Words by Pat Eggleton
Last week we looked at some Sicilian proverbs.
Today I would like to share with you some Sicilian idioms and expressions that I have learnt in the past five years and I hope you’ll find some of them funny and like them as much as I do:
Modica’s lovely Church of Santa Maria di Betlem is known for being a bit independent as, in the past, not only did it ignore the tradition of not ringing its bells between Good Friday and Easter Sunday but also rang its bells at 11 am instead of midday. Thus, someone who has an early lunch or who ignores the conventional ways can be said to be observing the “manzuornu d’î santa Maria”, the “midday of Santa Maria”.
The thirteenth century Church of the Carmine in Modica also appears in a proverb, this time one which describes a very ugly person, who may enjoy the dubious distinction of being “lairu comu ‘i muorti rô Carminu” or “as ugly as the dead of the Carmine”.
At one time dead bodies were embalmed and hung in the crypt by the Capuchin monks as they were in the famous Catacombe in Palermo.
This brings us to Palermo, which features in a saying which indicates that you shouldn’t believe all that you hear:
“Rittu pi dittu ca Palermo è beddu” – “They say Palermo is beautiful”.
I can just imagine this being repeated with a sniff and a dismissive wave of the hand. No city, to the Modicans, can rival their own and, less than a century ago, very few of them would have travelled as far as Palermo.
If people are gossiping about your business, you can sigh that “even the dogs and pigs know about it” and, of a gossip, you can say that he or she has “a mouth like an oven”. You might lose the person’s friendship, though!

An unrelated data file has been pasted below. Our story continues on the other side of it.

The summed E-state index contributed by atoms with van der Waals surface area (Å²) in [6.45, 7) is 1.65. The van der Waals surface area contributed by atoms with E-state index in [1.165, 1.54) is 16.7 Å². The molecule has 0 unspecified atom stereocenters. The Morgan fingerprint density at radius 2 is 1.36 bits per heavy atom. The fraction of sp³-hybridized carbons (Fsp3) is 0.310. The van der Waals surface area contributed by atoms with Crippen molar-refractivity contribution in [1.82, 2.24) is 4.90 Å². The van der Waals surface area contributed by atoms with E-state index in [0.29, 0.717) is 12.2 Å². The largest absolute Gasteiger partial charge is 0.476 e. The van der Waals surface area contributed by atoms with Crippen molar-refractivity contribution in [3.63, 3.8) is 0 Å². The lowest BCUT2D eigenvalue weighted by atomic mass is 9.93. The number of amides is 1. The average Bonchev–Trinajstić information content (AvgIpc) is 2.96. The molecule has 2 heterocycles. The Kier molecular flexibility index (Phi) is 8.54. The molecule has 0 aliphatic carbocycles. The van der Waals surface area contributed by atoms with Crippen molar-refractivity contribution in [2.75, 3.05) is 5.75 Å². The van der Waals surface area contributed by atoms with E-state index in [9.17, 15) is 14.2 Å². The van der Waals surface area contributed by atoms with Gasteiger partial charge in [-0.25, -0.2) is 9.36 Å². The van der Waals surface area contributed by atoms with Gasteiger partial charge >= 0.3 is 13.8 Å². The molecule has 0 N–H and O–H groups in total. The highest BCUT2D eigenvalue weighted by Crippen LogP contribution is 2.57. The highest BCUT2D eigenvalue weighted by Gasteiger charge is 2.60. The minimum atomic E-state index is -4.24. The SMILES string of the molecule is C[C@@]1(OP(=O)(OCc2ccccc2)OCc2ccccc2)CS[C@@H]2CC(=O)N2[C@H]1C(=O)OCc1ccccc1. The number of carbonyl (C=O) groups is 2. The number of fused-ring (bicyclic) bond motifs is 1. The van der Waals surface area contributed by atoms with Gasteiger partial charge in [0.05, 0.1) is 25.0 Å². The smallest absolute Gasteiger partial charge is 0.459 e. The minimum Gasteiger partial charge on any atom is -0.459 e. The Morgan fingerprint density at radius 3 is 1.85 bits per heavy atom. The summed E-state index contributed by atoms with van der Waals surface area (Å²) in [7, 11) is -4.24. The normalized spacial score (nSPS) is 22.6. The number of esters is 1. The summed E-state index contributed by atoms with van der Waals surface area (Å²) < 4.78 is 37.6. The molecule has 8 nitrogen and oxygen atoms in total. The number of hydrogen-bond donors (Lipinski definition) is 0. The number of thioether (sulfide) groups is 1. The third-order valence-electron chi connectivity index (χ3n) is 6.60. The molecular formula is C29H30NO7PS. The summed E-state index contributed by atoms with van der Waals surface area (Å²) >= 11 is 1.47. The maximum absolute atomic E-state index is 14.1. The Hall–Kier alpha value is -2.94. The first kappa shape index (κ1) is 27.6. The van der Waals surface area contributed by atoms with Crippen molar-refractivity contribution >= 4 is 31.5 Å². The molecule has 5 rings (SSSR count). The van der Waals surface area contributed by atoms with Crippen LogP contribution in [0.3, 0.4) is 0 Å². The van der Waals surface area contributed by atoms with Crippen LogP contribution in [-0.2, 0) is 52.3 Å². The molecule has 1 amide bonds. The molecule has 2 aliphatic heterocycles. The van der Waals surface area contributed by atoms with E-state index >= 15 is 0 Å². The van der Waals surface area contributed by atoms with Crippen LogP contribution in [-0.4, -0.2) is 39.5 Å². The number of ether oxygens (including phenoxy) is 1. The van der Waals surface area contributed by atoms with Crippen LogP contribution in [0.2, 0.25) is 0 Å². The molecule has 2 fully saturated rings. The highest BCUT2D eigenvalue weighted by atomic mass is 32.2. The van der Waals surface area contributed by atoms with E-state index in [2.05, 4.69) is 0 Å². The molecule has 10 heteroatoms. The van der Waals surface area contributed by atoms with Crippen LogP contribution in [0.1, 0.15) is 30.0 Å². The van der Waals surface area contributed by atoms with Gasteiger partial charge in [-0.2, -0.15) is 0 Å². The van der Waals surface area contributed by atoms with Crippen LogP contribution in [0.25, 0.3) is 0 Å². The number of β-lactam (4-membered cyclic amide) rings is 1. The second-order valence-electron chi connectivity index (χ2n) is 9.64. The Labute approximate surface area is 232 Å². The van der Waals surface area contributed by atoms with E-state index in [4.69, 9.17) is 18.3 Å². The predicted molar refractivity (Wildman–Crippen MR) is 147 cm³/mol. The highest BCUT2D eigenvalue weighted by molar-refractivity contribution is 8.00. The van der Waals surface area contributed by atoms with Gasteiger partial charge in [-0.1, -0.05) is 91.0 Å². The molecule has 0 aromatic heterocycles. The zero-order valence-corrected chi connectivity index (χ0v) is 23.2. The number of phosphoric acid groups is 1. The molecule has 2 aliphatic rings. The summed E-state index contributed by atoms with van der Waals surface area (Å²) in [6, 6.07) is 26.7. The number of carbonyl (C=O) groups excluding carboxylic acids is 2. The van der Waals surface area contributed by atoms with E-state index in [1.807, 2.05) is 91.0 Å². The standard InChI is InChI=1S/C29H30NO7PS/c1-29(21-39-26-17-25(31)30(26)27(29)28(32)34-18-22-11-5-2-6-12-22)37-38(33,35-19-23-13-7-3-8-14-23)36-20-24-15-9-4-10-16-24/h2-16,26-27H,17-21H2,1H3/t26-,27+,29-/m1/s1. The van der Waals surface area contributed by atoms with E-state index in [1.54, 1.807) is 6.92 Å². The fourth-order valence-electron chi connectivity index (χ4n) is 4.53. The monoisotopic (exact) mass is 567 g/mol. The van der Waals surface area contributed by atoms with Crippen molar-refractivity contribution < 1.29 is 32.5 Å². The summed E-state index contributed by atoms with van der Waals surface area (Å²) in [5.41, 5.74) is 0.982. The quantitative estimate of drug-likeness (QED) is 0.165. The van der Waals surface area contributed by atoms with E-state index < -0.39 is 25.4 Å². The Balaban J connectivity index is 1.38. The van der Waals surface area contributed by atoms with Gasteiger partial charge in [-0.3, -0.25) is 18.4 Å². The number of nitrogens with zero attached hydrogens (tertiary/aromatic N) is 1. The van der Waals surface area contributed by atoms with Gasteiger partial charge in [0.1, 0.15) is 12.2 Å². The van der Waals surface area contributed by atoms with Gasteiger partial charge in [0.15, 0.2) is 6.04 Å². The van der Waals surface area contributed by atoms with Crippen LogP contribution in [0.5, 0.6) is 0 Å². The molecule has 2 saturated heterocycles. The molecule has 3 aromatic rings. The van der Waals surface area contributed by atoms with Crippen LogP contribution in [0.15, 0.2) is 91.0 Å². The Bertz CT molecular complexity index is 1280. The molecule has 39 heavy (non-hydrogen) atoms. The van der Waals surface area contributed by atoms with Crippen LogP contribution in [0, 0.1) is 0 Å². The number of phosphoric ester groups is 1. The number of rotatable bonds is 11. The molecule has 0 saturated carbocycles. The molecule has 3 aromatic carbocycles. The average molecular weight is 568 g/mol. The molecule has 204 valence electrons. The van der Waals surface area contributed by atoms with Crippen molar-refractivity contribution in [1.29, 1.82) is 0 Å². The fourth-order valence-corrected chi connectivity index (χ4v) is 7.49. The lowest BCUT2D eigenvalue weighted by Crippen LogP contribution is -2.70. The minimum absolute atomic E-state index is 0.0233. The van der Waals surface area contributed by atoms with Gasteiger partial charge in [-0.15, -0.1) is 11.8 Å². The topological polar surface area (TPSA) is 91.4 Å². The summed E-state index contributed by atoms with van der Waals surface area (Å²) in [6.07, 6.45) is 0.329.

Someone who always has ”le mani in pasta” – their “hands in the pastry” or a “finger in the pie” can also be described as “sempri ‘nto mienzu comu ‘u miercuri” or “always in the middle like Wednesday”, which is one of my personal favourites.
Sicilians in general dislike hypocrites so we have a more vulgar saying to denote such folk, who have “a vucca aruçi e ‘u culu amarù” – “ a sweet mouth and a bitter bottom”.
Stupid people do not fare much better, for they may be asked if they have “bran in the head”. And a lady of easy virtue may be described as being “light with her tail”.
A clinging person is “còmua péddi re cugghiùna” or “like the skin of the testicles” and a stubborn person is for some reason described as “like the Calabrians”.
The resignation of Sicilians is again reflected in some of their most common sayings and I particularly like, “ ‘ u viagghiu ô Signuri”, “a journey for God”, said of an action or journey which turns out to have been useless.
If you do something that ends up being a waste of time, you have been “making broth for the cats” and , whether you are alive or dead, you will be talked about for only three days. This is both a reference to the three-day period after a funeral when people come to the house of the bereaved to offer their condolences and to the undeniable fact that life goes on.
Sometimes the response to an enquiry about someone’s health is, “Miegghiu cà ca ddà” – “Better here than there”, that is, all things considered, it is better to be among the living.
Food features in many sayings and if you are sure of something, you can “throw the pasta in the pot”, for there is no surer indicator that it is lunchtime. If a situation ends in an unexpected way, it ends in “cicci e lolli”, or “desserts and pasta”, “lolli” being a local pasta shape. If the conclusion of the situation is also better than expected, someone may cry that, “The bread’s turned out whiter”.
A person who has the misfortune to be too tall, too thin and ugly into the bargain is like “a seedless cucumber” and a mean person will “eat the bread and his spit”.
It wasn’t until I came to Sicily that I learned how to prepare an artichoke and even now, I wonder at the amount of waste the task produces. So I love to hear a Sicilian describe a pretentious person as “tuttu cacuoccila” – “all artichoke”.